The flagship store of the future will be nothing like the industry has seen before
- The flagship store as we know it is changing.
- Experts say that large flagship stores that do not offer exciting and engaging experiences are no longer effective marketing tools for brands.
- Here's how the flagship store will likely change in the future.
In today's shopping environment, no store is safe, not even a flagship.
These stores, which are typically large-format and located in expensive areas of cities, have in some cases become costly burdens for retailers who have failed to innovate.In a recent earnings call, Gap Inc. CEO Art Peck said that the company would be closing hundreds of its stores this year, including flagship locations. It kicked off this effort at the end of 2018, closing its former New York flagship on Fifth Avenue.
"Many brands no longer find that having hundreds of thousands of square feet, in high-rent districts, is the best impression they can give customers of their brand," Maya Mikhailov, chief marketing officer and cofounder of GPShopper, told Business Insider. "Today online and mobile shopping is so much more accessible, consumers easily have the majority of brand products available at the tap of a screen."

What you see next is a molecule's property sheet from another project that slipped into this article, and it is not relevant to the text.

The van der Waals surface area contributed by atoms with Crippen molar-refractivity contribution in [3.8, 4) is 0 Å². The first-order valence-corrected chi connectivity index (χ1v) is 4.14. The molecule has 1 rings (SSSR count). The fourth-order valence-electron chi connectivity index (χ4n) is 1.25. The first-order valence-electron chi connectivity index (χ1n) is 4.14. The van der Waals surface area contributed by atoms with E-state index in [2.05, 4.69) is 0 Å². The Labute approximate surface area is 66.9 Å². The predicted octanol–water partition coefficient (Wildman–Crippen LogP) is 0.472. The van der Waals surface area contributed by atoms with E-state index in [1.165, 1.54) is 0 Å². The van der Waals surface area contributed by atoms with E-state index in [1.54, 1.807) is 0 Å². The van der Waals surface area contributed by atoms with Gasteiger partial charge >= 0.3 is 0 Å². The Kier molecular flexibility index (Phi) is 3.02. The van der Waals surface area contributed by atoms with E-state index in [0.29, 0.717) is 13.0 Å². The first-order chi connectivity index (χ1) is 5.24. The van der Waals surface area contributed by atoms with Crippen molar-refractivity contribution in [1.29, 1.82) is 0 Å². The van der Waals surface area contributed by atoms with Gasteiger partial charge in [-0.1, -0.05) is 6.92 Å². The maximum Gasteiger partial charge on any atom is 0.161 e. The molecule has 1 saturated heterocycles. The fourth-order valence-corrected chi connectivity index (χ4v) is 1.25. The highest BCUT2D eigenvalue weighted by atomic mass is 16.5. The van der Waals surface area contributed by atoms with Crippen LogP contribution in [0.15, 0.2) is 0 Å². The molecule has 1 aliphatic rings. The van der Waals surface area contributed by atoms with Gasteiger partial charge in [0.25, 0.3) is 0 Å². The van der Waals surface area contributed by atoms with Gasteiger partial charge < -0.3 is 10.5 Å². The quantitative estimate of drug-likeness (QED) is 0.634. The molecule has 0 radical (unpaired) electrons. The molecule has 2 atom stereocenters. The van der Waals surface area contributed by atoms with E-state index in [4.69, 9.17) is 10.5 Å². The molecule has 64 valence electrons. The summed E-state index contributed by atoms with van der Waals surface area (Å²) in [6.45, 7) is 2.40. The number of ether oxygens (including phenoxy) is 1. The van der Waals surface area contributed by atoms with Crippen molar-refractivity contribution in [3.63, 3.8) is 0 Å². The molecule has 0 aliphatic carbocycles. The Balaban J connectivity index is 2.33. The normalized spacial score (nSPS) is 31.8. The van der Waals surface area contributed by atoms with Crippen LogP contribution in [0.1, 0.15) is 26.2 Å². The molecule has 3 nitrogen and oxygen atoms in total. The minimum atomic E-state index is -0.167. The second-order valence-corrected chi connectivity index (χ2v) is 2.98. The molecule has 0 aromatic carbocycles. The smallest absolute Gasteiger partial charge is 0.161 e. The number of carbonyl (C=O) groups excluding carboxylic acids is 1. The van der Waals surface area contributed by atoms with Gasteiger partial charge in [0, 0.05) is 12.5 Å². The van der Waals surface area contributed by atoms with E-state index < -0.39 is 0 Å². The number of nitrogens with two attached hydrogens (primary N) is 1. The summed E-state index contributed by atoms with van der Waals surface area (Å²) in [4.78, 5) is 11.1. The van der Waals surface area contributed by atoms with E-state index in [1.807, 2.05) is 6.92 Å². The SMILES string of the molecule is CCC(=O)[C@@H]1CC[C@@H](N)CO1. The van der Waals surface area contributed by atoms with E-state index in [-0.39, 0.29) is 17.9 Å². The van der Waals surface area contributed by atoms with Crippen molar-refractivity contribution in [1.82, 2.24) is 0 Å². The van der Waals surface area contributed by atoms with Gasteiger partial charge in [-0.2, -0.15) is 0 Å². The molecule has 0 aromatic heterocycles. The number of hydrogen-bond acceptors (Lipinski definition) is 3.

Because of this, we are seeing major changes in how some retailers are approaching their flagships. Legacy brands such as Nike, Lululemon, and Nordstrom are taking note of their digital competitors who are entering the brick-and-mortar space to create more innovative and engaging flagship stores.
Here's how we can expect to see flagship stores changing in the future: